Repin sought to portray the men in the height of their work on the river in such a way that would somewhat glorify their efforts.

Many other Russian artists painted similar scenes of workers engaged in their toil and the idea of bringing to light the hardships and difficulties of the working class became popular among Russian painters during this time.

5. Girl with Peaches – Valentin Serov

Realism was one of the most important and popular styles in Russian art culture in the last few centuries. Artists from all over the Asian country drew inspiration from scenes of everyday life and worked to paint them in a manner that brought them to life like no other art styles had done before.

Valentin Serov created one of the most well-known paintings in1887 that was considered a pillar of the Realism movement.

His painting titled Girl with Peaches features a young girl seated at a table while the sunlight pours into the room behind her. The colors and the manner in which the light plays on each minute detail of the painting make the work appear almost as realistic as a photograph.

The artist went to great lengths to paint the subtle ways in which the sunlight both illuminated that room and cast shadows across parts of the scene on the canvas.

6. The Rooks Have Come Back – Aleksey Savrasov

The Russian landscape, for much of each year, is gripped with brutally cold temperatures and many blankets of snow throughout much of the country.

Russian artist Aleksey Savrasov painted a scene that captures the end of the icy winter season in his 1871 work titled The Rooks Have Come Back.

The artist sought to portray a small, but monumental instance in the Russian landscape that points to the end of the long winter and the subtle beginning of spring as the rooks have finally returned to their roosts from the warmer southern climate.

The painting is one that has long been examined in Russian schools as children are often made to write essays based on their impression of the painting.

7. La MarieeMarc Chagall

One of the more famous modern paintings that have been produced in Russia is Marc Chagall’s work titled La Mariee.

The painting was done in 1950 and portrays a scene from a traditional Russian wedding in which a young bride is adorned in a vibrant red dress and holds a bouqet of flowers in her hand as she awaits her groom.

The painting is famous for its strange, but curious use of perspective and composition as the woman and other figures in the painting seem to be stretched upward and in a diagonal angle.

The bright colors of the bride’s dress are further emphasized by the darkened background that is a dark blue color which virtually blends into the night sky.

8. The Black SquareKazimir Malevich

One of the most unique paintings in Russian culture is also perhaps one of the most well-known. The Black Square is a work that was done by Kazmir Malevich and features a simple, black square that is painted on a linen.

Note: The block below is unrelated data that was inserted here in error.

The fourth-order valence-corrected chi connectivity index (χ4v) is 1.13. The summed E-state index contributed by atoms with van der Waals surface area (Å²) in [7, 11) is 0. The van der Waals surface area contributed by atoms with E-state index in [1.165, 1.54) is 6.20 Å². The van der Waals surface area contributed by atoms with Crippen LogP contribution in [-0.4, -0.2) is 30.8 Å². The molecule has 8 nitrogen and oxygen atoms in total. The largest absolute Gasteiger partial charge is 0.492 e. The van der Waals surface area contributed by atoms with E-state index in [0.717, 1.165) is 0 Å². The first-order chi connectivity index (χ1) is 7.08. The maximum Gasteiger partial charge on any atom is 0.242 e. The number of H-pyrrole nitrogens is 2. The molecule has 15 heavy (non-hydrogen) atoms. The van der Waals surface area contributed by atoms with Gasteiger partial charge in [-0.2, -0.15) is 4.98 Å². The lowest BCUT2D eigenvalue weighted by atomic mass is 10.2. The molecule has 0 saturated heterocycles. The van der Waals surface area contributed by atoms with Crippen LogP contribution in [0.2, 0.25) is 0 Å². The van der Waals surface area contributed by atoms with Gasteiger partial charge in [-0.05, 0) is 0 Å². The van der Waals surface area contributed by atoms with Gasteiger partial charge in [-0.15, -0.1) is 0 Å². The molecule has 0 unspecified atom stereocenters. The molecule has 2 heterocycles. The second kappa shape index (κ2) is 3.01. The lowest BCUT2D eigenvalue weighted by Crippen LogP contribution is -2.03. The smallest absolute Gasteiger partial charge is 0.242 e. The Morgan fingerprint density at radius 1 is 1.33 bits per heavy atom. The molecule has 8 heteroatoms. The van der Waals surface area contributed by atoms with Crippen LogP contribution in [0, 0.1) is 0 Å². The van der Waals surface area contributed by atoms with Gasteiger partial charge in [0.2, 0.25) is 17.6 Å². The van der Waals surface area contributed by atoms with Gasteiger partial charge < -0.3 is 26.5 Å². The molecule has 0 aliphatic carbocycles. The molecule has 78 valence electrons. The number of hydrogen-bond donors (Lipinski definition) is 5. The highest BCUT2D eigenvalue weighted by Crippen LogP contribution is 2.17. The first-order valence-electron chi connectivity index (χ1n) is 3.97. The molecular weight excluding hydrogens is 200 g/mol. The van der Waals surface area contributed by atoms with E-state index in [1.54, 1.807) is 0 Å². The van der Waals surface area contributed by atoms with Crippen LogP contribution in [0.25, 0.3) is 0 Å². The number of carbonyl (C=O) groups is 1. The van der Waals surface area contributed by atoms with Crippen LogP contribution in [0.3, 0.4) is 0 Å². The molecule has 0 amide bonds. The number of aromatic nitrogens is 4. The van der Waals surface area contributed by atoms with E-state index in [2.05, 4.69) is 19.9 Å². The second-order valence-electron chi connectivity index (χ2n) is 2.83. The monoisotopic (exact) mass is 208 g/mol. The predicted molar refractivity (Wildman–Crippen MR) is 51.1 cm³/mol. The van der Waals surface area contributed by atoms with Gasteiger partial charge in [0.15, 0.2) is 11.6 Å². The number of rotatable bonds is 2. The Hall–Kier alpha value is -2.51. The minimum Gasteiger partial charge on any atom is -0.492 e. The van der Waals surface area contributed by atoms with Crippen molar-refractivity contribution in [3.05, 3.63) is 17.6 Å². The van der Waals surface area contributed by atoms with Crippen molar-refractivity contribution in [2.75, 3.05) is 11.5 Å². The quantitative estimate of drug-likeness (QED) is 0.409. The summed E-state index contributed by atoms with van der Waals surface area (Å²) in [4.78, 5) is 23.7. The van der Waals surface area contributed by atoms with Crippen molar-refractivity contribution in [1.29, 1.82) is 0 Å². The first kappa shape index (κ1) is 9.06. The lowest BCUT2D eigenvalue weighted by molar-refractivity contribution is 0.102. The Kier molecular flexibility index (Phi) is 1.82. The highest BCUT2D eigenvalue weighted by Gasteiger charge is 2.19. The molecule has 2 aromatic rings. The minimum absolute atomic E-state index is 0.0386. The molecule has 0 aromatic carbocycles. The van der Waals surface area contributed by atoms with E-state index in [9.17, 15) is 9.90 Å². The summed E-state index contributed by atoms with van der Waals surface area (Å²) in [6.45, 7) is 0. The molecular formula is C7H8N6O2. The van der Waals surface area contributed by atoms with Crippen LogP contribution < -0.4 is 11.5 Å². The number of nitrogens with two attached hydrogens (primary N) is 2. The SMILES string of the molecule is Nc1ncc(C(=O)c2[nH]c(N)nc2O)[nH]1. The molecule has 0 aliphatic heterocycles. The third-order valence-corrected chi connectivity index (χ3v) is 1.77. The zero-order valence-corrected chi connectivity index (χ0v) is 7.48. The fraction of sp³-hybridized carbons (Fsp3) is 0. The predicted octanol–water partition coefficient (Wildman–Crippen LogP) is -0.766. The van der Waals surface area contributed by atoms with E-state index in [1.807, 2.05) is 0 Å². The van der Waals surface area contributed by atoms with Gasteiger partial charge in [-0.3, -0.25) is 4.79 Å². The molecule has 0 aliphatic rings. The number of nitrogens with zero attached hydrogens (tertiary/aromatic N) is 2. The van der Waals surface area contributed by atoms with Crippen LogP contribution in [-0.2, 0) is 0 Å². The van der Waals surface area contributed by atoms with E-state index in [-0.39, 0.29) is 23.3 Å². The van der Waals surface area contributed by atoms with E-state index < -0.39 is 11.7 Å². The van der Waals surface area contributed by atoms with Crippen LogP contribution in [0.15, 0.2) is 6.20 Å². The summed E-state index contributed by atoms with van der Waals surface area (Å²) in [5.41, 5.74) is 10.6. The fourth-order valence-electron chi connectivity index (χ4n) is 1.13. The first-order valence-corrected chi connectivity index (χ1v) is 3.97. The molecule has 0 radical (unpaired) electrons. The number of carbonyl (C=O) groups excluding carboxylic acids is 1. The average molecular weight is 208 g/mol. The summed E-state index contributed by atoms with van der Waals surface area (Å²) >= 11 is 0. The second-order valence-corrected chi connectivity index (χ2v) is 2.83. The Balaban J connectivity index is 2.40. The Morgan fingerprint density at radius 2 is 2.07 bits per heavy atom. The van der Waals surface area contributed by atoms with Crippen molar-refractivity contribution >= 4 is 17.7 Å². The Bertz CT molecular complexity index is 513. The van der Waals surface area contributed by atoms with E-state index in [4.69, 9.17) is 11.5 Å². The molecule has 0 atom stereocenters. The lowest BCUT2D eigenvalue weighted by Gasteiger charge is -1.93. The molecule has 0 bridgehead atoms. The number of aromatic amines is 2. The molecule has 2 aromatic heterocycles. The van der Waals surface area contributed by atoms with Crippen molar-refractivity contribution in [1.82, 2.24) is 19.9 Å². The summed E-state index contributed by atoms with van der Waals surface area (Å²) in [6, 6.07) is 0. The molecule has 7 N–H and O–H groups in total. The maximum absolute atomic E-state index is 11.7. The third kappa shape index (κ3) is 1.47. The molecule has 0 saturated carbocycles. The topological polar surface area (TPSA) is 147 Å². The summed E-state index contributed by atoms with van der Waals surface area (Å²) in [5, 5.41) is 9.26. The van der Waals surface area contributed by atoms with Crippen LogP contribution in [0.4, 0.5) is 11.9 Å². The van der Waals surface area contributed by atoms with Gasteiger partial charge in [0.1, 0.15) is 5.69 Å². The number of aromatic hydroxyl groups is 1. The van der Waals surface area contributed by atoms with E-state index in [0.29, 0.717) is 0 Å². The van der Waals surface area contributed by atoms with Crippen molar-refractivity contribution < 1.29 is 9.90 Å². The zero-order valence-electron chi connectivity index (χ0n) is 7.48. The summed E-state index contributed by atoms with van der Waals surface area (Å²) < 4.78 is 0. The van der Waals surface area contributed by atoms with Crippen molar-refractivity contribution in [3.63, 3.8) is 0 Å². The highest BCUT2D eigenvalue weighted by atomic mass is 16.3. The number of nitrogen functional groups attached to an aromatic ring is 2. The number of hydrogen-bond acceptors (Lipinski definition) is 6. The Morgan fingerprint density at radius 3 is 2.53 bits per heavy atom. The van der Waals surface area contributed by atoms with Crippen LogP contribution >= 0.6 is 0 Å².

Malevich painted the first version of this work in 1915 and would later create other versions that were done in the 1920’s and 1930’s.

Forensic technology reveals that the painting was actually done over a much more colorful and complex composition. Art critics and enthusiasts have viewed this particular work with mixed reviews, many of them noting its standing as one of the seminal works of modern art.

9. TrinityAndrei Rublev

Russia has long been a nation with Christian theological origins dating back to the 10th century or earlier. Andrei Rublev created one of the most iconic religious paintings the world has seen in his painting known as Trinity. This painting was done in 1425 and is recognized as one of the most famous Russian paintings ever created.

Rublev painted many different Christian scenes and various images that harken back to the earliest teachings of Orthodox Christianity. This particular painting depicts the Holy Trinity, which is made up of God, Jesus, and the Holy Spirit. This work is also one of the most recognized Christian paintings ever done.

10. Morning in a Pine Forest Ivan Shishkin

Ivan Shishkin was a member of a group of artists known as the Peredvizhniki, who are also called The Wanderers. This group was known for its staunch protest against academic regulations that prohibited the study of certain subjects in Tsarist Russia.

He painted a work known as Morning in a Pine Forest in 1889 that would later become one of the most famous Russian paintings of all time.

Shishkin and other artists during this time period were captivated by the rugged beauty of the Russian wilderness and many of them sought to depict the natural beauty of their home country with as much realism as they could.

Many art enthusiasts and critics alike have praised Shishkin for his immaculate realism, most notably in the trees that he painted.

This work and others by the artist that focus on landscapes across Russia are some of the most beloved works ever done by a Russian artist.